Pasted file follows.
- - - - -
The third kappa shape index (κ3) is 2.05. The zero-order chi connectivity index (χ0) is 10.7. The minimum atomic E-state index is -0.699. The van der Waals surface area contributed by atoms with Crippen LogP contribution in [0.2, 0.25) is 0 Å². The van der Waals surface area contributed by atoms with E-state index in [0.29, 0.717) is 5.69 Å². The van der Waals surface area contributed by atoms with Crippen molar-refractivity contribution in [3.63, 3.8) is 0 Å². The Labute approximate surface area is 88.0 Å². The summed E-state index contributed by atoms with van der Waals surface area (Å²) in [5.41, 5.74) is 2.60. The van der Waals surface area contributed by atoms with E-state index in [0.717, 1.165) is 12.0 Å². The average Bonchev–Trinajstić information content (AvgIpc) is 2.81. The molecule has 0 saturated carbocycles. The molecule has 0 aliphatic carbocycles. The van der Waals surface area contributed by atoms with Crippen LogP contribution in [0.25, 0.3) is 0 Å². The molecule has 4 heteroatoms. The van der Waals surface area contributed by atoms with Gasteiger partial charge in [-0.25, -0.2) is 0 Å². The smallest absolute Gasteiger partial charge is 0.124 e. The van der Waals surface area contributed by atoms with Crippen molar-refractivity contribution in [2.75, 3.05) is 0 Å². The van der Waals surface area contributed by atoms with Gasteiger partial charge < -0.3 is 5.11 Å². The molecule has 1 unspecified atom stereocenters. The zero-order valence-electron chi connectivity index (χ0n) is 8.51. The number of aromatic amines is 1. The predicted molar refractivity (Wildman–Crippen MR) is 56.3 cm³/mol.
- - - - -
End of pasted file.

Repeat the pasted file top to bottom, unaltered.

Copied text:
The third kappa shape index (κ3) is 2.05. The zero-order chi connectivity index (χ0) is 10.7. The minimum atomic E-state index is -0.699. The van der Waals surface area contributed by atoms with Crippen LogP contribution in [0.2, 0.25) is 0 Å². The van der Waals surface area contributed by atoms with E-state index in [0.29, 0.717) is 5.69 Å². The van der Waals surface area contributed by atoms with Crippen molar-refractivity contribution in [3.63, 3.8) is 0 Å². The Labute approximate surface area is 88.0 Å². The summed E-state index contributed by atoms with van der Waals surface area (Å²) in [5.41, 5.74) is 2.60. The van der Waals surface area contributed by atoms with E-state index in [0.717, 1.165) is 12.0 Å². The average Bonchev–Trinajstić information content (AvgIpc) is 2.81. The molecule has 0 saturated carbocycles. The molecule has 0 aliphatic carbocycles. The van der Waals surface area contributed by atoms with Crippen LogP contribution in [0.25, 0.3) is 0 Å². The molecule has 4 heteroatoms. The van der Waals surface area contributed by atoms with Gasteiger partial charge in [-0.25, -0.2) is 0 Å². The smallest absolute Gasteiger partial charge is 0.124 e. The van der Waals surface area contributed by atoms with Crippen molar-refractivity contribution in [2.75, 3.05) is 0 Å². The van der Waals surface area contributed by atoms with Gasteiger partial charge < -0.3 is 5.11 Å². The molecule has 1 unspecified atom stereocenters. The zero-order valence-electron chi connectivity index (χ0n) is 8.51. The number of aromatic amines is 1. The predicted molar refractivity (Wildman–Crippen MR) is 56.3 cm³/mol.